Another customer defended the company, saying that it is only trying to come across as being honest and upfront about the situation. However, he also questioned the discrepancy with public media coverage over how successful the business has been in addition to Secretlab’s co-founder Ian buying those said properties.

Some customers added that there’s been quite a number of other brands increasing their prices over the last year. “Guess that’s what happens when a pandemic never ends,” one said.

Image Credit: Facebook, Vulcan Post

A customer from Australia shared that his TITAN Evo 2022 Softweave Plus Plush Pink chair was late in delivery.

“This is the second time they’ve sent me an email moving my shipping date. I am so frustrated with what’s happening (sad emoji).”

The customer included a screenshot of the email from the chair manufacturer, where it explained that the vessel carrying the order is taking longer than expected to reach its destination port, and sought the customer’s understanding.

Global shipping costs rising

According to research from ING, the first months of 2021 have seen a new surge in prices across different freight rates (dry bulk, containers) along major trade routes. Prices for several trade lanes have tripled compared to last year, and charter prices for container vessels have seen similar rises.

There are little signs of relief in the short term, and shipping rates are therefore likely to continue spiking up in the second half of 2021, as rising global demand will continue to be met with limited increases in shipping capacity and the disruptive effects of local lockdowns.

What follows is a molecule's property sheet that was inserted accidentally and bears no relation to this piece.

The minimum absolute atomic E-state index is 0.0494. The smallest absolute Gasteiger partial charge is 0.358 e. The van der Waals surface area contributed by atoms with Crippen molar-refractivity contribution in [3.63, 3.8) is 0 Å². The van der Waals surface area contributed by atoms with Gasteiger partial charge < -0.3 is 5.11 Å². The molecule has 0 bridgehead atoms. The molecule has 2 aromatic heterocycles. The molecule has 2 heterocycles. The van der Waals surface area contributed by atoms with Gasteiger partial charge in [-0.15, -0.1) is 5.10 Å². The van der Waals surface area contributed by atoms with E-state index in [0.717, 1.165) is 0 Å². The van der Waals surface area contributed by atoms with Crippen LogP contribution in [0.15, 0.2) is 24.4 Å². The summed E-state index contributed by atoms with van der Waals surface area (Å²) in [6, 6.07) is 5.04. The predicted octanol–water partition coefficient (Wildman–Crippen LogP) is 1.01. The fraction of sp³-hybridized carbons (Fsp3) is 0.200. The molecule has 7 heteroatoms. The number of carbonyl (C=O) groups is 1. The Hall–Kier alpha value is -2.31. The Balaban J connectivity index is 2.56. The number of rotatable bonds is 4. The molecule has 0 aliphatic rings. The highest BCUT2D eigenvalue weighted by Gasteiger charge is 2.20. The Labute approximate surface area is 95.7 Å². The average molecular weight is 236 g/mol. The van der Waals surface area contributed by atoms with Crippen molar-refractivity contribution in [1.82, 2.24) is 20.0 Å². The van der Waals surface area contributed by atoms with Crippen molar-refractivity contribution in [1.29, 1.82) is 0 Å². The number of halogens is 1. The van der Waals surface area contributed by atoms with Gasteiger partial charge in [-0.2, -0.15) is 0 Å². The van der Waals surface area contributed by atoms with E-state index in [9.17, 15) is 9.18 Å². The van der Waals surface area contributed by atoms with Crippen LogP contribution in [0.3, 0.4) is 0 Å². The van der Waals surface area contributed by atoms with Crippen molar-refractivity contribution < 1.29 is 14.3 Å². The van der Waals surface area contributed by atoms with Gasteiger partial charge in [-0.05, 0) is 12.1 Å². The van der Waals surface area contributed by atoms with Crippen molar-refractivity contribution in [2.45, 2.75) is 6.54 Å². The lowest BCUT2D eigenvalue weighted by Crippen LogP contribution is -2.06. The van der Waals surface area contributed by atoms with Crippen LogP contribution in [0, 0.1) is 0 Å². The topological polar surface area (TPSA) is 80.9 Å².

Shipping deliveries are not as on time as before / Image Credit: Sea-Intelligence, ING

The lack of alternatives to ocean freight also makes it hard for companies to avoid surging transport costs at the moment. This is especially so for higher value and bulkier products.

“The difficulty of absorbing increases on this scale in margins means that consumers may start to feel the impacts through price increases, or changes in product availability,” said ING.

Shipping ports continue to face a congestion problem, with lower vessels keeping to schedule, and delays for vessels rising. For this year, the share of shipping vessels arriving on time has fallen to around 40 per cent, compared with pre-pandemic ratings of 70 to 80 per cent.

Shipping prices may not abate, not before 2023 at least

Container liner firms have been ramping up in orders for new container vessels. Over the first five months of 2021, new orders reached a record high of 229 ships with a total cargo capacity of 2.2 million TEU.

However, the new capacity can only be ready for use in 2023, and will represent only a 6 per cent increase.

Backlog of shipping orders due to Covid-19 supply chain disruptions / Image Credit: Reuters

As much as the additional capacities might place downward pressures on shipping costs, it won’t necessarily return freight rates to pre-pandemic levels.

So, expect operational costs to continue to be higher than before, and that will impact the shipment of bulky items of products manufactured overseas, like Secretlab chairs, and even televisions.

Should I buy a Secretlab chair now then?

With material costs rising and shipping rates not easing, it has shown operational constraints with companies like Secretlab passing on the costs to consumers. For those who have been waiting on the sidelines to wait for a good deal for the chairs, now might be a good time to buy them before prices rise further.

Image Credit: Windows Central

Also, since the impending GST hike in the country is unavoidable and will probably take place in a matter of years, as announced by the Singapore government during Budget 2021, a two per cent increase means that customers will have to add around S$14.00 more on top of a pricey S$699 Black TITAN Evo 2022 Series chair, which means a bigger hole in consumers’ pockets.

All these into consideration, provided that the freight rates and aluminium costs do not climb up further.


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Featured Image Credit: Secretlab, Vulcan Post